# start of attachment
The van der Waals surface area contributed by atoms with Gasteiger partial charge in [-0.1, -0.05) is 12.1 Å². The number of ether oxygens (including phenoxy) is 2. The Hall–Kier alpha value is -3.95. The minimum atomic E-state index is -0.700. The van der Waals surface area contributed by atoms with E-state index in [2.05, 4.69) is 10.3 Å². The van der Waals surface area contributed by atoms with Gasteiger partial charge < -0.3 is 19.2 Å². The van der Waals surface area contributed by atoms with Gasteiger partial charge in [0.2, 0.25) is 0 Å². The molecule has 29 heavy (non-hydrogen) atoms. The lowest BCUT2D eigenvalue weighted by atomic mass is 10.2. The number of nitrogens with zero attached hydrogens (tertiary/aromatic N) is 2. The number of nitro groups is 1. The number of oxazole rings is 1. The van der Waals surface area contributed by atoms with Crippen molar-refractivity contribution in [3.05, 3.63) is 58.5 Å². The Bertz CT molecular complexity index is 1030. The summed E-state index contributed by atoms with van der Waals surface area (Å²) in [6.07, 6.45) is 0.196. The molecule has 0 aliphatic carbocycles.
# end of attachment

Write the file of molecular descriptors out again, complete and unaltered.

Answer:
The van der Waals surface area contributed by atoms with Gasteiger partial charge in [-0.1, -0.05) is 12.1 Å². The number of ether oxygens (including phenoxy) is 2. The Hall–Kier alpha value is -3.95. The minimum atomic E-state index is -0.700. The van der Waals surface area contributed by atoms with E-state index in [2.05, 4.69) is 10.3 Å². The van der Waals surface area contributed by atoms with Gasteiger partial charge < -0.3 is 19.2 Å². The van der Waals surface area contributed by atoms with Gasteiger partial charge in [0.2, 0.25) is 0 Å². The molecule has 29 heavy (non-hydrogen) atoms. The lowest BCUT2D eigenvalue weighted by atomic mass is 10.2. The number of nitrogens with zero attached hydrogens (tertiary/aromatic N) is 2. The number of nitro groups is 1. The number of oxazole rings is 1. The van der Waals surface area contributed by atoms with Crippen molar-refractivity contribution in [3.05, 3.63) is 58.5 Å². The Bertz CT molecular complexity index is 1030. The summed E-state index contributed by atoms with van der Waals surface area (Å²) in [6.07, 6.45) is 0.196. The molecule has 0 aliphatic carbocycles.